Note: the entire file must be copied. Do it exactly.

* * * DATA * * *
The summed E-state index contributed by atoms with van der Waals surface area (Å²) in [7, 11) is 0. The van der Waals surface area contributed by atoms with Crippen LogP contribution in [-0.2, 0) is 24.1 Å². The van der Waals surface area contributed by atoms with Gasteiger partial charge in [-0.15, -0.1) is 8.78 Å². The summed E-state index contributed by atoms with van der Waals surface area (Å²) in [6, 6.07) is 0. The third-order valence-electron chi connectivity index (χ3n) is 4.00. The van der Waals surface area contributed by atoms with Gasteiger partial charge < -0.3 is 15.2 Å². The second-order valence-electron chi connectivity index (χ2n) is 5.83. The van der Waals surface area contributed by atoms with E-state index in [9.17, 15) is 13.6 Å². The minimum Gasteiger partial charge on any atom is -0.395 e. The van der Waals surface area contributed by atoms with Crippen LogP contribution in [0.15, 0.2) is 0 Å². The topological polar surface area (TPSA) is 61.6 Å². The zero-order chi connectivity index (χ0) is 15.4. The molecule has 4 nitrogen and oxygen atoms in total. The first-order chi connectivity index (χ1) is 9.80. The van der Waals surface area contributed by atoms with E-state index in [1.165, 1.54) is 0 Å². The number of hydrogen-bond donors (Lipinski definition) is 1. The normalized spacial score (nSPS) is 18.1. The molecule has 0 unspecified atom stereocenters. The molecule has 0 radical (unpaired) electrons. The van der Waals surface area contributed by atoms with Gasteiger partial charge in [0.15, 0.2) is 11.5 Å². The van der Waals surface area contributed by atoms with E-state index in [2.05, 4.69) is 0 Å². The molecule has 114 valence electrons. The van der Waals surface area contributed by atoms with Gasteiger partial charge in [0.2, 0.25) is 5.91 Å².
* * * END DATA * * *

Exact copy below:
The summed E-state index contributed by atoms with van der Waals surface area (Å²) in [7, 11) is 0. The van der Waals surface area contributed by atoms with Crippen LogP contribution in [-0.2, 0) is 24.1 Å². The van der Waals surface area contributed by atoms with Gasteiger partial charge in [-0.15, -0.1) is 8.78 Å². The summed E-state index contributed by atoms with van der Waals surface area (Å²) in [6, 6.07) is 0. The third-order valence-electron chi connectivity index (χ3n) is 4.00. The van der Waals surface area contributed by atoms with Gasteiger partial charge < -0.3 is 15.2 Å². The second-order valence-electron chi connectivity index (χ2n) is 5.83. The van der Waals surface area contributed by atoms with E-state index in [9.17, 15) is 13.6 Å². The minimum Gasteiger partial charge on any atom is -0.395 e. The van der Waals surface area contributed by atoms with Crippen LogP contribution in [0.15, 0.2) is 0 Å². The topological polar surface area (TPSA) is 61.6 Å². The zero-order chi connectivity index (χ0) is 15.4. The molecule has 4 nitrogen and oxygen atoms in total. The first-order chi connectivity index (χ1) is 9.80. The van der Waals surface area contributed by atoms with E-state index in [1.165, 1.54) is 0 Å². The number of hydrogen-bond donors (Lipinski definition) is 1. The normalized spacial score (nSPS) is 18.1. The molecule has 0 unspecified atom stereocenters. The molecule has 0 radical (unpaired) electrons. The van der Waals surface area contributed by atoms with Gasteiger partial charge in [0.15, 0.2) is 11.5 Å². The van der Waals surface area contributed by atoms with E-state index in [2.05, 4.69) is 0 Å². The molecule has 114 valence electrons. The van der Waals surface area contributed by atoms with Gasteiger partial charge in [0.2, 0.25) is 5.91 Å².